A more in-depth introduction to New Mexico’s 19 pueblos can be found at the Pueblo Indian Cultural Center, where a variety of historical artifacts and contemporary artworks are featured in permanent and temporary exhibits. Visitors see pottery, baskets, jewelry, photographs, and larger-than-life murals painted by legendary Pueblo artists that ring the courtyard, including the iconic Pablita Velarde (1918-2006; Santa Clara Pubelo ) herd dance. Guided tours of the murals take place on Wednesdays and Fridays at 11 a.m. and 1 p.m.

Even angsty teenagers will find the IPCC’s temporary exhibit of skateboarding art by rad indigenous designers.

Seasonal markets, festivals, storytelling, dances and workshops fill the calendar of IPCC events. Add to your art collection—or start one—at the gift shop and local Native American artisans working and selling in the courtyard.

For a less lasting memory of your visit, try Indian Pueblo Kitchen’s Blue Corn Cakes which are also made with quinoa, amaranth, currants, piñon, sunflower seeds and pumpkin seeds. The entire menu is centered around the exploration and education of native cuisine.

Museum-goers can completely forget their pre-existing plans for Santa Fe and Taos after slowing down to visit Albuquerque. Less than a mile from the Chaco Hotel are the New Mexico Museum of Natural History and Science, the Albuquerque Museum of Art and History, and a planetarium. The city’s museum offerings range from the more predictable, to those that highlight unique regional features like the National Hispanic Cultural Center, National Museum of Nuclear Science and History, and Turquoise Museum, to the more bizarre: the museum meteorites and the American International Rattlesnake Museum.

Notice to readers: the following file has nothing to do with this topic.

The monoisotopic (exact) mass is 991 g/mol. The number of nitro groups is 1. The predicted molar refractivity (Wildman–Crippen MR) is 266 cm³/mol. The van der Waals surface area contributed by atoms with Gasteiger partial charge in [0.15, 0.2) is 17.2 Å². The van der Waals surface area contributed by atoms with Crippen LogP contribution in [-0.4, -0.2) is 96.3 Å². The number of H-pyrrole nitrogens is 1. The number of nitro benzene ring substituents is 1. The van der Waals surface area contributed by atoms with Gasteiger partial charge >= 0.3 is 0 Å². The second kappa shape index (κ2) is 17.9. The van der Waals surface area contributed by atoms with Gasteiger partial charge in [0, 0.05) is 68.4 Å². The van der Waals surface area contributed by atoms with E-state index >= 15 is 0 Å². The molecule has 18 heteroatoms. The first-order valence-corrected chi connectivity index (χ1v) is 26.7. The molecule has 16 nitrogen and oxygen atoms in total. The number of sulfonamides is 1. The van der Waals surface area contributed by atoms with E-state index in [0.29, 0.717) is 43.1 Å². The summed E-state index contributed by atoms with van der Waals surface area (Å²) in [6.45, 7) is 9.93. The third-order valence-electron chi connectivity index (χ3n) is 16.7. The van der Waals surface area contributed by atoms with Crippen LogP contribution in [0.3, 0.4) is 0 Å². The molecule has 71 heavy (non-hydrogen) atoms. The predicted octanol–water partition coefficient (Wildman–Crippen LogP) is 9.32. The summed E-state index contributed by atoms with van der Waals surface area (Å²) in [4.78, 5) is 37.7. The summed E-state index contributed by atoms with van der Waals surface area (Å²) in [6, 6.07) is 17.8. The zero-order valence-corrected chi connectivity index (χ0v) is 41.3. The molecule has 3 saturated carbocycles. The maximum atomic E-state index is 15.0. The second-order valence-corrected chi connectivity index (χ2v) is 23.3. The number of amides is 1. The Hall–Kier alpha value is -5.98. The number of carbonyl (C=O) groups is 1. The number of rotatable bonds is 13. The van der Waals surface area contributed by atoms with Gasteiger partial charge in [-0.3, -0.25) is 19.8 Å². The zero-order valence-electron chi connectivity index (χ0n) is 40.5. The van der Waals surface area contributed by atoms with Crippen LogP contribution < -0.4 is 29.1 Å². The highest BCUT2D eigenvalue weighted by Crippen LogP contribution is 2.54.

Art lovers thinking they need to put ABQ in their rearview mirror to find what they’re looking for should also reconsider.

Cannupa Hanska Luger (Mandan, Hidatsa, Arikara, and Lakota) is a 2022 Guggenheim Fellow and Visiting Artist at the Albuquerque Museum. His “Future Ancestral Technologies” exhibit showcases Indigenous science fiction through July 2022. Opening here June 11, “Traitor, Survivor, Icon: The Legacy of La Malinche” was curated by the Denver Art Museum to rave reviews . The show examines the historical and cultural legacy of indigenous women at the heart of the Spanish conquest of Mexico.

The University of New Mexico Museum of Art is also presenting a temporary exhibition by a major international contemporary artist with Pakistani-American multimedia artist Anila Quayyum Agha’s first solo exhibition in the state. His breathtaking metal and light installations are not to be missed.

Nor will Sadie’s of New Mexico savory salsa that will make your nose run and wish they were setting up a place where you live.

Put out the fire with local craft beer at Paxton’s Taproom in the Sawmill Market, opposite the Chaco Hotel, which, along with the artwork, serves as the HQ for visiting celebrities who increasingly come over to ABQ for filming. Netflix is ​​just one of the content giants investing heavily in the Land of Enchantment.

Oh!

Don’t forget the hot air balloon museum.

On second thought, do those 48 hours in Albuquerque.